Chicha is generally made with a high percentage of malted corn (colors vary) and regional herbs, spices, and flowers to provide bitterness, aroma, and flavor in place of hops.

Some of the brewing ingredients might be difficult for those outside the Andean region to find. Googling “how to malt corn” can tell you how to try this at home. I would start with dried corn sourced from a local Latin-American supermercado — mine has dried purple corn with large kernels. If you know artisan maltsters, particularly those who are exploring heirloom varieties, you may find they produce malted corn. One such maltster I found is Sugar Creek Malt in Lebanon, Indiana.

If you want to make the beer using a mini-mash, a good substitute for the malted corn is pre-cooked masarepa, or white corn meal flour. I found the P.A.N. brand widely available at Latin markets. Look for something designed to make arepas rather than masa harina since Andeans prefer the more pure corn flavor from it as it is less processed.

Ecuadorian horchata is an herb tea blend, not to be confused with Mexican horchata, a sweet rice drink with cinnamon. Horchata lojana is another Ecuadorian herb tea – I found iLe Té brand online, among others. These products are good substitutes or bases for the herbs — just don’t choose actual tea since you don’t want those extra tannins or flavors. Farmer’s markets or health food stores might also be a source for some unusual herbs, or stores that cater to traditional medicinal herbs or natural healing. If you can’t find individual herbs to create a blend, purchasing one of these commercial mixes might be a better choice. Breweries in Ecuador often purchase a mixture from local foragers.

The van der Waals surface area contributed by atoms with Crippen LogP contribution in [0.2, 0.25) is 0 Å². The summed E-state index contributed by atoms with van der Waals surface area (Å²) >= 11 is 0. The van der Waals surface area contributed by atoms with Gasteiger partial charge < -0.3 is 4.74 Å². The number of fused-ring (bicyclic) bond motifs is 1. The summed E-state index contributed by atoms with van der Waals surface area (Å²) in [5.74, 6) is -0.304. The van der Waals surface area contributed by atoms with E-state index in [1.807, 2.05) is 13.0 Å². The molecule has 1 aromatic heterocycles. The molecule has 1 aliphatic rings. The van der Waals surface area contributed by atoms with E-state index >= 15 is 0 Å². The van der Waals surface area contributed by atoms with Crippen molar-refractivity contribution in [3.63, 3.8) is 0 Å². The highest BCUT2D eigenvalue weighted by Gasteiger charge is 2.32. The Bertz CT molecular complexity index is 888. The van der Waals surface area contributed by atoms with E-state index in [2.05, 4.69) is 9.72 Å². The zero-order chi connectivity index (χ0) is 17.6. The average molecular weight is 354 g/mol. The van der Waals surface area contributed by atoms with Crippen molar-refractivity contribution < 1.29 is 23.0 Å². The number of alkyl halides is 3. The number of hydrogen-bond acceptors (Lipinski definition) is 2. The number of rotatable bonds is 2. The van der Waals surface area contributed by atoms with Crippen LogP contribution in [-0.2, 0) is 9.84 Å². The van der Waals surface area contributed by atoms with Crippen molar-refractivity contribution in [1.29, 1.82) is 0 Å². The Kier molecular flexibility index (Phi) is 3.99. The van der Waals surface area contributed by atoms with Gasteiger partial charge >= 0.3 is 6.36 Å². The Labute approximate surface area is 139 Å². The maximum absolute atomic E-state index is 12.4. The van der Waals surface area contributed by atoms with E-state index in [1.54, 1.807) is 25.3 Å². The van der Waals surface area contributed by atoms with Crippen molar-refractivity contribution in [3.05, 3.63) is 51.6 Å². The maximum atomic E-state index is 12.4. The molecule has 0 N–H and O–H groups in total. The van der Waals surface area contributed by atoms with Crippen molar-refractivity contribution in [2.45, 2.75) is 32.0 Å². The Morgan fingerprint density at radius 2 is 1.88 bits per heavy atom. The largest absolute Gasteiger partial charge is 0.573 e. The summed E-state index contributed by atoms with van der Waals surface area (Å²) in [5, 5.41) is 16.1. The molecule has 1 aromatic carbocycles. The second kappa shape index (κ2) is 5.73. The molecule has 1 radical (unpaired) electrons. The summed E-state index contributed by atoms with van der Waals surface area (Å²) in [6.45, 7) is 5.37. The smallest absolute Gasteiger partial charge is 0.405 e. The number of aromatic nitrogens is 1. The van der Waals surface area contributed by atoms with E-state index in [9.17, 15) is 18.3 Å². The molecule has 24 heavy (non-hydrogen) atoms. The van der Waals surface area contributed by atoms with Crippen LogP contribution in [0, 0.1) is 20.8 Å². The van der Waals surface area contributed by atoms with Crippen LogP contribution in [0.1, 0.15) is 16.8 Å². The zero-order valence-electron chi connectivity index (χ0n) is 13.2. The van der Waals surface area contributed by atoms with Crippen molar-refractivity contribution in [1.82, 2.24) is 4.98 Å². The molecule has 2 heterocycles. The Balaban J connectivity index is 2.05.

If you want to experiment with creating your own chicha starter, you can try cutting up some pineapple rinds, mixing them with ground corn or sugar, putting them in a jar on the counter covered by cheesecloth, and leaving it alone for 2–3 days. The goal is to let a little air in but keep flies out. This is like making tepache, a sweetened Mexican drink with cinnamon. Personally, I would go with brewer’s yeast, Lactobacillus, and Brettanomyces, like a mixed fermentation beer, but this might be a more traditional alternative.

Yeast selections should favor attenuation. Diastatic yeast like saison strains work well. Andrés Erazo said he uses yeast from Yeast Bay but that dry yeast like LalBrew Belle Saison works great. He also suggested a clean yeast like SafAle US-05 as a good, widely available choice. Since there are no hops in these beers, any type of Lacto will work. Lactobacillus plantarum is a popular choice for sour beers. If using Brett, a Brett Bruxellensis strain gives good results.

Sensory Profile